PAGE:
Participles, Weeds, and Light

Is there a grammatical mistake in this sentence: Too much partying, his parents believed, was the cause of Sam’s poor performance at school, leading to him putting his academic record at risk. In fact, there is only one outright grammatical complaint to be made, though that might not be enough to trim the sentence nicely. Listen closely, and you’ll sense that the balance is off. How can we see that in the design of the sentence and what can we do?

First, the mistake. The last section of the sentence, the phrase leading to him putting his academic record at risk, has two words ending with the suffix –ing. The first of these, leading, is a present participle (more on that in a moment), and the second, putting, is a gerund. A participle is an adjective, but a gerund is a noun, both built from verbs in order to carry a sense of action or movement, but both with quite different missions: the adjective is to describe something and the noun to name something. What, then, is the gerund putting naming? The act whereby an academic record is at risk. And is this action attributed to someone? The writer says that Sam is the person taking the risk. And right there, traditional grammar steps in to say him putting should therefore be his putting, because the action of putting belongs to someone, to Sam, and that possession should be indicated with the possessive case of the pronoun: leading to his putting his academic record at risk.

With that grammatical correction, though, we step into a prickly patch of weeds, because now we have the same word, his, twice in proximity—always something to watch for. Weeds, though, even grammatical weeds, are just plants in the wrong place, as the gardeners say, and so we may be able to take this wordy, weedy phrase as a way to redesign the larger site. We said earlier that leading is a participle, an adjective stressing some action. What is leading Sam to put his academic record at risk (at least according to his parents) is all his partying, so the participle leading is modifying partying, another gerund. And if that is the logic of the sentence, then why not just say it: leading him to put his academic record at risk. With that change, we have unwritten one of the two occurrences of the possessive pronoun his.

But let’s not put down the hoe just yet. In that revision we find the prepositional phrase at risk. Every prepositional phrase must have an object, and the two together form a phrase. We cannot write English without prepositional phrases, but we can write better English with fewer of them, so when we revise a sentence, we should question whether the object of a particular prepositional phrase can be converted into a transitive verb in order to sharpen the conception we are presenting. And, in fact, we can do just that in our revision: leading him to risk his academic record.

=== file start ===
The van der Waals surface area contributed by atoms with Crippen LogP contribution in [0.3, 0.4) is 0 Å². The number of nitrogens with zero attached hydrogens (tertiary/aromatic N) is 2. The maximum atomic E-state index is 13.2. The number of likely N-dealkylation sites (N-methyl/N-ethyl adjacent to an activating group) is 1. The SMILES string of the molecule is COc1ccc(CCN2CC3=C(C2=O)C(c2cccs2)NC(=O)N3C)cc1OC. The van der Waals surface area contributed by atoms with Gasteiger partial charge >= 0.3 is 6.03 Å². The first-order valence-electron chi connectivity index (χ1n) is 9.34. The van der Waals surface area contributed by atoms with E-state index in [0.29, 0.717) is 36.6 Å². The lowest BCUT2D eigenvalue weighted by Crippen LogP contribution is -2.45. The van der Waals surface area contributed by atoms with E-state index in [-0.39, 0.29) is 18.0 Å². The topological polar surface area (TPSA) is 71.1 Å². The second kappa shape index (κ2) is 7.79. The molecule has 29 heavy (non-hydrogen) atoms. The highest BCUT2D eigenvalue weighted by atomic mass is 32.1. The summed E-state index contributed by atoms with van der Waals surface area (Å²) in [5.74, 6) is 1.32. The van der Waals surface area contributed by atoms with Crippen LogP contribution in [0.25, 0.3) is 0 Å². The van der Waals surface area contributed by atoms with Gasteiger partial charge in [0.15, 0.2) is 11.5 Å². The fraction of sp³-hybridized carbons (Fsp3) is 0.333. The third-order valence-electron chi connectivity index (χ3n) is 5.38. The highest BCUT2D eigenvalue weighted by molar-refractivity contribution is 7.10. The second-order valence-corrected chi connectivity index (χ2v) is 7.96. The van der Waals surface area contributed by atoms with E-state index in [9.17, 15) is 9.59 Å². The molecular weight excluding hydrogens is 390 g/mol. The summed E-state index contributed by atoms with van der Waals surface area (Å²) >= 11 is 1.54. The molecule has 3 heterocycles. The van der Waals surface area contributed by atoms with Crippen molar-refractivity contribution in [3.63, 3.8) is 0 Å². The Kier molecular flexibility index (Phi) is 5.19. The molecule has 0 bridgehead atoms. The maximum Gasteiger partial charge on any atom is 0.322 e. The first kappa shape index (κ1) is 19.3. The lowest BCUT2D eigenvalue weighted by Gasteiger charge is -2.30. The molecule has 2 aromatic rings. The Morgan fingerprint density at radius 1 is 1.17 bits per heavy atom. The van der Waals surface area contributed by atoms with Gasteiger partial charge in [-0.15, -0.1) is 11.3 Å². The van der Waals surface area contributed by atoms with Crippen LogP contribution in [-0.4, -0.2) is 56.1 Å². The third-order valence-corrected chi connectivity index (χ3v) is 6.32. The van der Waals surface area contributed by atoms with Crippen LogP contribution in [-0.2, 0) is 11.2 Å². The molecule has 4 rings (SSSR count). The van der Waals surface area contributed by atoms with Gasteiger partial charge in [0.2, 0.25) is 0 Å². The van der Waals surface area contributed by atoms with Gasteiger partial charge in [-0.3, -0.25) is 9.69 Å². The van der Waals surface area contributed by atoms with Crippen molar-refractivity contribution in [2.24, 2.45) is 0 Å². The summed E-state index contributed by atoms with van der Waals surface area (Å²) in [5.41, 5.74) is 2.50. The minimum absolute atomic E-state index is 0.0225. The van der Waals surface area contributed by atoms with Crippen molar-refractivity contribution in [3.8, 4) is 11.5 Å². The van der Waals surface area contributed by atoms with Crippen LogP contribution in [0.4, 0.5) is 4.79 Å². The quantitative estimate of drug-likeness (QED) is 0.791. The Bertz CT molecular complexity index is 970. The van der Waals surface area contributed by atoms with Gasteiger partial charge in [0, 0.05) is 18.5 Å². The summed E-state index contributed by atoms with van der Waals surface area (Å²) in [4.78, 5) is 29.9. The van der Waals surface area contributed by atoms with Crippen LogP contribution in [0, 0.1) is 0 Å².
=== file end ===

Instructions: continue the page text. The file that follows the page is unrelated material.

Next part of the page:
These two changes have concentrated on the final participial phrase of the sentence, but we could also consider changing that entire phrase into a clause: Too much partying, his parents believed, was the cause of Sam’s poor performance at school; this, they were persuaded, led him to risk his academic record. Note that in order to keep the sentence balanced, another parenthetical clause, they were persuaded, needed to be added to the second half. The verb persuaded is a synonym for believed, but it advances the parents’ belief by including the idea of conviction. The parents didn’t just believe, they believed fully that Sam’s partying was the cause of his problems. A change in the design of a sentence, then, can be an opportunity to say more than we might have suspected we thought at first.

The sooner we uproot the idea that good writers don’t have to revise, the sooner we’ll find the confidence and energy to just begin. Ideas will grow in profusion, and from all that growing forth we’ll learn what to keep and what to trim to thin a patch for the light.

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2 Comments

  1. While I enjoy all, today’s post in particular was enlightening.

  2. Another superb essay. I love the distinction between gerund and participle, which is complex. The format, asking a question of the reader at the outset, is a strong way to get us engaged, thinking, as we read. A challenging, thoughtful, essay, at the time of the year when I’m doing much weeding in my garden.

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